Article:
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The Young and Restless Life of William J. Bell: Creator of The Young and the Restless and The Bold and the Beautiful Hardcover – Jun 15 2012

4.7 out of 5 stars 3 customer reviews

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Product Details

  • Hardcover: 288 pages
  • Publisher: Sourcebooks (June 15 2012)
  • Language: English
  • ISBN-10: 1402272111
  • ISBN-13: 978-1402272110
  • Product Dimensions: 23.1 x 15.2 x 3 cm
  • Shipping Weight: 590 g
  • Average Customer Review: 4.7 out of 5 stars 3 customer reviews
  • Amazon Bestsellers Rank: #376,711 in Books (See Top 100 in Books)
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Product Description


"A fabulous introduction . . . perfect for bedtime reading. . . .  The writing is direct and punchy, allowing the myths to shine…the sort of book(s) that you could get completely hooked on and plough straight through, wanting one more story after another. . . .  Highly recommended."  —Bookbag

"Some of the greatest stories ever told have never been more accessible than in these charming and eye-catching books which have an easy-to-understand text accompanied by exciting and high impact illustrations."  —Lancashire Evening Post
--This text refers to an out of print or unavailable edition of this title.

About the Author

Michael Maloney is a contributing editor at Soaps In Depth magazine. A graduate of Boston University's College of Communication, Michael is a member of the Television Critics Association. He lives in Los Angeles.

Lee Phillip Bell is known to millions of TV viewers as a soap opera creator, co-executive producer, television talk show host and documentarian. She was married to William J. Bell for 50 years. Together, Lee and Bill co-created The Young and the Restless and The Bold and the Beautiful. Lee lives in Beverly Hills.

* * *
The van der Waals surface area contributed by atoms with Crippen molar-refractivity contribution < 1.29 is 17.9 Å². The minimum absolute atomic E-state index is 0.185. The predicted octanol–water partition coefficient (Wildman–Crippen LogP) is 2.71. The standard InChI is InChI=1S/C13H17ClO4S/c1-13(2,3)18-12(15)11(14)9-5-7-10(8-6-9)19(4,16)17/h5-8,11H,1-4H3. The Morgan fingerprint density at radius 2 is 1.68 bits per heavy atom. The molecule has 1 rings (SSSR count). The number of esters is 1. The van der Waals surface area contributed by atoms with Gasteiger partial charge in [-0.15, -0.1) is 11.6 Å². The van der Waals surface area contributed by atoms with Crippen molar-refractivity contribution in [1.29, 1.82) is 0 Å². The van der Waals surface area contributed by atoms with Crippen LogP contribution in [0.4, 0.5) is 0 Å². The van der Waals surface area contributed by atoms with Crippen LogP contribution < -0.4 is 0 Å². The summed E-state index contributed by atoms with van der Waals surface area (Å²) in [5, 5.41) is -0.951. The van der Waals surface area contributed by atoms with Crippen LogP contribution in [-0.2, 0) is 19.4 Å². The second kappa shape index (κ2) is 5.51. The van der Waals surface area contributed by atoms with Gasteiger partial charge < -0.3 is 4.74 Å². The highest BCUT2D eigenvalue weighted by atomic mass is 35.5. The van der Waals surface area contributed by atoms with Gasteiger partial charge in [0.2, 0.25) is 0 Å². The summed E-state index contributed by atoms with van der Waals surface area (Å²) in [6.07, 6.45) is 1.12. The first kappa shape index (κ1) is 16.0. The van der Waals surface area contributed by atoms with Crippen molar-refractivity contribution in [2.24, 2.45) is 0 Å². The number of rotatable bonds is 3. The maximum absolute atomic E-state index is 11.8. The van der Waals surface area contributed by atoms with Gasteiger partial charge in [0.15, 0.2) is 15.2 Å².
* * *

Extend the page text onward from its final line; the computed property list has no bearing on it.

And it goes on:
Customer Reviews

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Top Customer Reviews

Format: Hardcover Verified Purchase
This book gives you and inside look at the work involved in writing a continuous serial. The Young and the Restless is the highest viewed daytime soap opera to ever be on television and William Bell is the person responsible for that. I am heartened to know he is not alive today to see what is happening to daytime television. His vision gave us a great show, and provided long-term employment to many in the industry. It is too bad the loyalty shown by so may to Mr. Bell is not even looked at today. I reccomend this book to any fan of the show to understand Mr. Bells motivation to bring a great product to air.
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Format: Hardcover Verified Purchase
This was part of a birthday gift, that my friend, a longtime fan of this program very much enjoyed
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Format: Hardcover Verified Purchase
I have this one in paper back and I enjoyed it also
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Most Helpful Customer Reviews on Amazon.com (beta)

Amazon.com: HASH(0x98659ef4) out of 5 stars 31 reviews
14 of 14 people found the following review helpful
HASH(0x987441f8) out of 5 stars "The Life of Daytime's Most Prolific Writer" June 1 2012
By Terrance Richard - Published on Amazon.com
Format: Hardcover
"The Young and Restless Life of William J. Bell" is the autobiography of the man many belive, myself included, to be the best male writer American daytime soap operas has ever known. The book, which is co-written by Bill's wife Lee Phillip Bell and Michael Maloney, traces Bill's life in Chicago where he got his start working for the mother of serials Irna Philips who would become his mentor. It was through Irna that Bill learned the craft of soap opera story telling, something Agnes Nixon (creator of "All My Children") also experienced.